I'm not sure how many authors sit down with a blank page (or a blank mind), and start thinking about their next book from scratch, but I'd guess it's almost none of them. We all have folders full of half-finished stories, bits and pieces of novels that went nowhere, great ideas we never bothered to develop, wonderful short stories which editors weren't smart enough to snap up and publish ...
It's not wasted effort, though. In fact, all this stuff is essential to me, because THAT'S where I get my ideas from. Not just the ideas, but the situations and the oddball characters who will be struggling with all the problems I'm about to unload on them.
This passion for raw material is one of the reasons I've participated in NanoWrimo over the past three years. Some 'real' writers turn their noses up at it, but not me. You get one month to bash out 50,000 words without a peep from your internal editor, and that 50,000 can produce a nice rich vein to mine later. (Looking back, I believe the only thing I used in Hal 4 from my 2005 effort was the surname of one of the characters. Everything else was dropped or edited out during rewrite after rewrite. But it was a GOOD surname, and I still have the other 49,999 words to use in the future.)
The point is, there's no harm in writing for the sake of it. It's much easier to build a bridge if you've just spent a year making steel beams and rivets, rather than a year tinkering with the plans.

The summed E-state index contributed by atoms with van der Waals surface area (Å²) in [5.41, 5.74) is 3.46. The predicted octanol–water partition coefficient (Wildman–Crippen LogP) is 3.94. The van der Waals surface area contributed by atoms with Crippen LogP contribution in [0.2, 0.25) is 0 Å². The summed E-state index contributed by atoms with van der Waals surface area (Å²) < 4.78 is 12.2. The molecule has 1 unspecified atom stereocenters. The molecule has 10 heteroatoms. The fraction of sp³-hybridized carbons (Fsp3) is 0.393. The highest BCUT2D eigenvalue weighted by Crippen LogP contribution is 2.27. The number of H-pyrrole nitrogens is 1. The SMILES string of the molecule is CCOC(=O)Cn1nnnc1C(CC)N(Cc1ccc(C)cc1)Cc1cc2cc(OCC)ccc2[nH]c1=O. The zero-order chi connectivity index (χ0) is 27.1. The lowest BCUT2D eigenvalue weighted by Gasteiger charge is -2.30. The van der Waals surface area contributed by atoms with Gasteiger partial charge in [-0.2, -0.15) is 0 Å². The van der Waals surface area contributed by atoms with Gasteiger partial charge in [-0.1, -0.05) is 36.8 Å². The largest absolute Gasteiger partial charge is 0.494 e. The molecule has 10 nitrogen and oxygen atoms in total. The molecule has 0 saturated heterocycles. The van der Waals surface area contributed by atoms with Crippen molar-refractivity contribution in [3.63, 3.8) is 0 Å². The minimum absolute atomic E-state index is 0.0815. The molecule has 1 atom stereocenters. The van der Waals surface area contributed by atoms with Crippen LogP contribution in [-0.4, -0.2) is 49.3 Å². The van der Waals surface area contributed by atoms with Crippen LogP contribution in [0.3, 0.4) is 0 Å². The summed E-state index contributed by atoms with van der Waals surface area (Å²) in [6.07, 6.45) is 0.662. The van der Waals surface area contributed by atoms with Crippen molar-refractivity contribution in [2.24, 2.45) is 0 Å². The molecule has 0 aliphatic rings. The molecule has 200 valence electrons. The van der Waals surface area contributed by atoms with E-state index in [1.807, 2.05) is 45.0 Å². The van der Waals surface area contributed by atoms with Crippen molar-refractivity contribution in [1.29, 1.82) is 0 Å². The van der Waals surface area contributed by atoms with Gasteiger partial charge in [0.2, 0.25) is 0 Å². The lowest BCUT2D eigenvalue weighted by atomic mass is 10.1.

The same applies to ideas. I keep a folder for each Hal novel (they go up to 8 at the moment), and when I get an idea or a situation which might suit one of them, I open up the relevant file and paste it in. Will I use all the ideas? Certainly not. But at least I'll be able to pick and choose.
Which brings me to the plot of Hal Spacejock 5. I was writing a book called Hal Spacejock: Legacy back in March 2004, when the publisher signed me up for the first three books. I thought I was going to use Legacy for the current Hal book (No Free Lunch), but I was wrong. I also thought I'd use it for NanoWrimo 2005, 2006, 2007 but I was wrong there, too. (Hence eight Hal plots.) Instead, the idea has been bubbling away for the past four years while I worked out who the antagonists might be, how the story might unfold, and how Spacejock and Clunk get caught up in it.
I think I'm ready to tackle the Legacy plot now, although I'm still fond of the artist plot and the military plot. So, I'll take a couple of pens and a clipboard full of blank paper, and I'll spend two or three weeks scribbling furiously at all times of the day and night. Some of it will be ideas, some will be snatches of conversation or situations, and all of it will help to shape the plot outline. The question is ... for which book?
Simon Haynes is the author of the Hal Spacejock and Hal Junior series (Amazon / Smashwords / other formats)